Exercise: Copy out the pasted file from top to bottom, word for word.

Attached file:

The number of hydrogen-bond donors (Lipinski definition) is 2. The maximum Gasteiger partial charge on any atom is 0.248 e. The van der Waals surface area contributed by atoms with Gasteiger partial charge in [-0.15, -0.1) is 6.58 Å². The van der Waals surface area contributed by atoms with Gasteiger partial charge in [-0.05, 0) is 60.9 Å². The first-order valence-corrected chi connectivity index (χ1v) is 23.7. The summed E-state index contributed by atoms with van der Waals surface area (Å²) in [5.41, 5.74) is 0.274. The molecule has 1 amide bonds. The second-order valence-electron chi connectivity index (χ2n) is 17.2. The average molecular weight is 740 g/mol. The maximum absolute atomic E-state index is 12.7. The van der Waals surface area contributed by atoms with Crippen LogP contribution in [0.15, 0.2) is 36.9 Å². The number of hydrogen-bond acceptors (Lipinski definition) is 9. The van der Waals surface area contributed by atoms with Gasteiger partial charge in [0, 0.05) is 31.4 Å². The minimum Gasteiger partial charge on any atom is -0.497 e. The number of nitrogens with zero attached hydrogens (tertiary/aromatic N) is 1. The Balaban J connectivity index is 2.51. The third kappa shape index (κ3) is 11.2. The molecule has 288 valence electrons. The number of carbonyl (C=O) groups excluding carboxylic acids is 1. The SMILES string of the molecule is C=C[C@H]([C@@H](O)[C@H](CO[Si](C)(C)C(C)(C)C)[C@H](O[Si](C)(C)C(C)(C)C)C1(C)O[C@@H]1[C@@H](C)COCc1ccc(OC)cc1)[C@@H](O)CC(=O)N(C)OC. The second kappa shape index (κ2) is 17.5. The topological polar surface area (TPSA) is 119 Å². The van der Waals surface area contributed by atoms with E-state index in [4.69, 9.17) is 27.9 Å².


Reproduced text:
The number of hydrogen-bond donors (Lipinski definition) is 2. The maximum Gasteiger partial charge on any atom is 0.248 e. The van der Waals surface area contributed by atoms with Gasteiger partial charge in [-0.15, -0.1) is 6.58 Å². The van der Waals surface area contributed by atoms with Gasteiger partial charge in [-0.05, 0) is 60.9 Å². The first-order valence-corrected chi connectivity index (χ1v) is 23.7. The summed E-state index contributed by atoms with van der Waals surface area (Å²) in [5.41, 5.74) is 0.274. The molecule has 1 amide bonds. The second-order valence-electron chi connectivity index (χ2n) is 17.2. The average molecular weight is 740 g/mol. The maximum absolute atomic E-state index is 12.7. The van der Waals surface area contributed by atoms with Crippen LogP contribution in [0.15, 0.2) is 36.9 Å². The number of hydrogen-bond acceptors (Lipinski definition) is 9. The van der Waals surface area contributed by atoms with Gasteiger partial charge in [0, 0.05) is 31.4 Å². The minimum Gasteiger partial charge on any atom is -0.497 e. The number of nitrogens with zero attached hydrogens (tertiary/aromatic N) is 1. The Balaban J connectivity index is 2.51. The third kappa shape index (κ3) is 11.2. The molecule has 288 valence electrons. The number of carbonyl (C=O) groups excluding carboxylic acids is 1. The SMILES string of the molecule is C=C[C@H]([C@@H](O)[C@H](CO[Si](C)(C)C(C)(C)C)[C@H](O[Si](C)(C)C(C)(C)C)C1(C)O[C@@H]1[C@@H](C)COCc1ccc(OC)cc1)[C@@H](O)CC(=O)N(C)OC. The second kappa shape index (κ2) is 17.5. The topological polar surface area (TPSA) is 119 Å². The van der Waals surface area contributed by atoms with E-state index in [4.69, 9.17) is 27.9 Å².